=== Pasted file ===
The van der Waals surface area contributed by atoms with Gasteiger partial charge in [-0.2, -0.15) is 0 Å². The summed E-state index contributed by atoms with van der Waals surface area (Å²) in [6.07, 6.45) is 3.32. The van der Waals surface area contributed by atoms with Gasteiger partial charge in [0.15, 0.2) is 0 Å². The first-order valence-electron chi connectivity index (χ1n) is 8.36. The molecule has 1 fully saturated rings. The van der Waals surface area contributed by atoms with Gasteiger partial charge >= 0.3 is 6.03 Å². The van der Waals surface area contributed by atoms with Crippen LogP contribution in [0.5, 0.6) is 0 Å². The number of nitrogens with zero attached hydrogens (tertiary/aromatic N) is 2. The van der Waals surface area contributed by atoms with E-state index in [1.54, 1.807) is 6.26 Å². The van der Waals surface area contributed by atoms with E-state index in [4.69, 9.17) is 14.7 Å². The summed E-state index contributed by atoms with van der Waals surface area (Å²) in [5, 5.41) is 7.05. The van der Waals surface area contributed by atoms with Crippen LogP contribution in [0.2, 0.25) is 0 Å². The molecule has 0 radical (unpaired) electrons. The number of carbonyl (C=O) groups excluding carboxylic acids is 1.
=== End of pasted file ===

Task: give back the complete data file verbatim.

The van der Waals surface area contributed by atoms with Gasteiger partial charge in [-0.2, -0.15) is 0 Å². The summed E-state index contributed by atoms with van der Waals surface area (Å²) in [6.07, 6.45) is 3.32. The van der Waals surface area contributed by atoms with Gasteiger partial charge in [0.15, 0.2) is 0 Å². The first-order valence-electron chi connectivity index (χ1n) is 8.36. The molecule has 1 fully saturated rings. The van der Waals surface area contributed by atoms with Gasteiger partial charge >= 0.3 is 6.03 Å². The van der Waals surface area contributed by atoms with Crippen LogP contribution in [0.5, 0.6) is 0 Å². The number of nitrogens with zero attached hydrogens (tertiary/aromatic N) is 2. The van der Waals surface area contributed by atoms with E-state index in [1.54, 1.807) is 6.26 Å². The van der Waals surface area contributed by atoms with E-state index in [4.69, 9.17) is 14.7 Å². The summed E-state index contributed by atoms with van der Waals surface area (Å²) in [5, 5.41) is 7.05. The van der Waals surface area contributed by atoms with Crippen LogP contribution in [0.2, 0.25) is 0 Å². The molecule has 0 radical (unpaired) electrons. The number of carbonyl (C=O) groups excluding carboxylic acids is 1.